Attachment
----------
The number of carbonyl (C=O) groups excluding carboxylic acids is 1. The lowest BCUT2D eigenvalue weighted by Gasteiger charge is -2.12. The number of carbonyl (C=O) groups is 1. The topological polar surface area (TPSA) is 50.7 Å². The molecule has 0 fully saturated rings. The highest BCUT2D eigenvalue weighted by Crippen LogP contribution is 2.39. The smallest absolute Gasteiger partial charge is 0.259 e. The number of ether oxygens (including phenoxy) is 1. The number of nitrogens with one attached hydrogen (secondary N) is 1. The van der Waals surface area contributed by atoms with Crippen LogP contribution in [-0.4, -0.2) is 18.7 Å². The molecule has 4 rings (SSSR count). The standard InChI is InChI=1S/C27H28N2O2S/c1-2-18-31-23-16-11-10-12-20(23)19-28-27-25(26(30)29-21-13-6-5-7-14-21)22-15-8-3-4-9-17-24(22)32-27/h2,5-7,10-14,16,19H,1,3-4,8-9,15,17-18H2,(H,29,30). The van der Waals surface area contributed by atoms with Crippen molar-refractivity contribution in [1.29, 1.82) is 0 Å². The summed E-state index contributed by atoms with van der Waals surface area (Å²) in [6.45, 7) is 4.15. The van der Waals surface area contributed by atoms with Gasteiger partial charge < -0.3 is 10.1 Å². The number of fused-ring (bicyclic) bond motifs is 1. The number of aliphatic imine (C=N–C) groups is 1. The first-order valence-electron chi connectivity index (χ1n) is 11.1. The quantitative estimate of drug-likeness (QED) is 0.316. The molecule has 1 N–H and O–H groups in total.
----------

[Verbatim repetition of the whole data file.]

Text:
The number of carbonyl (C=O) groups excluding carboxylic acids is 1. The lowest BCUT2D eigenvalue weighted by Gasteiger charge is -2.12. The number of carbonyl (C=O) groups is 1. The topological polar surface area (TPSA) is 50.7 Å². The molecule has 0 fully saturated rings. The highest BCUT2D eigenvalue weighted by Crippen LogP contribution is 2.39. The smallest absolute Gasteiger partial charge is 0.259 e. The number of ether oxygens (including phenoxy) is 1. The number of nitrogens with one attached hydrogen (secondary N) is 1. The van der Waals surface area contributed by atoms with Crippen LogP contribution in [-0.4, -0.2) is 18.7 Å². The molecule has 4 rings (SSSR count). The standard InChI is InChI=1S/C27H28N2O2S/c1-2-18-31-23-16-11-10-12-20(23)19-28-27-25(26(30)29-21-13-6-5-7-14-21)22-15-8-3-4-9-17-24(22)32-27/h2,5-7,10-14,16,19H,1,3-4,8-9,15,17-18H2,(H,29,30). The van der Waals surface area contributed by atoms with Crippen molar-refractivity contribution in [1.29, 1.82) is 0 Å². The summed E-state index contributed by atoms with van der Waals surface area (Å²) in [6.45, 7) is 4.15. The van der Waals surface area contributed by atoms with Gasteiger partial charge < -0.3 is 10.1 Å². The number of fused-ring (bicyclic) bond motifs is 1. The number of aliphatic imine (C=N–C) groups is 1. The first-order valence-electron chi connectivity index (χ1n) is 11.1. The quantitative estimate of drug-likeness (QED) is 0.316. The molecule has 1 N–H and O–H groups in total.